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I know it’s controversial whether Voltaire ever wrote this, but Steyn has a way with words:
As always, there are local factors at play (Catalonia) but, also as always, there is a trend, stretching from the True Finns to Trump. I first formulated it seventeen years ago in The National Post:
“Europe’s ruling class has effortlessly refined Voltaire: I disapprove of what you say, but I will defend to the death my right not to have to listen to you say it. You might disapprove of what Le Pen says on immigration, but to declare that the subject cannot even be raised is profoundly unhealthy for a democracy. The problem with the old one-party states of Africa and Latin America was that they criminalized dissent: You could no longer criticize the President, you could only kill him. In the two-party one-party states of Europe, a similar process is under way: If the political culture forbids respectable politicians from raising certain topics, then the electorate will turn to unrespectable politicians — as they’re doing in France, Austria, Belgium, the Netherlands, Denmark and elsewhere. Le Pen is not an aberration but the logical consequence.”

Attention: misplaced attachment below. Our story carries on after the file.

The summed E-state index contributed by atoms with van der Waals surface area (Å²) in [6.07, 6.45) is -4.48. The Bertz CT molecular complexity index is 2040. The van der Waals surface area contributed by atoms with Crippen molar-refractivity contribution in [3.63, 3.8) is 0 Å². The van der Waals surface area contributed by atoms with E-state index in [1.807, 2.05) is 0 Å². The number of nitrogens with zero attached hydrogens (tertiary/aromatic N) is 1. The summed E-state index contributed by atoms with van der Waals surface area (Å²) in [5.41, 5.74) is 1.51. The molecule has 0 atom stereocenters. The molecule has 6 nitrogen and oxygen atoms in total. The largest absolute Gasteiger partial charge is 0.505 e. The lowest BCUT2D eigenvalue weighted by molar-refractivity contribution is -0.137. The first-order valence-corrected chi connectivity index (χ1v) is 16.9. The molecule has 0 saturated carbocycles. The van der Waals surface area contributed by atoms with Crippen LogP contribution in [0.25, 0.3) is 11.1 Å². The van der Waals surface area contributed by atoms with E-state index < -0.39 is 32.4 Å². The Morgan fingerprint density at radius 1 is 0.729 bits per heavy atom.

We’ve seen many variations on this theme. The Left cries racism in order to shut people up. Twitter adheres to the transgender lunacy and will ban you for using the proper pronoun for a person. Dims and the Chamber of Commerce favor open borders so the adverse consequences must be downplayed or censored. Orwell in one his essays wrote about the totalitarian tendency to eliminate unwanted words to limit thought. We’re seeing this on many fronts today.Published in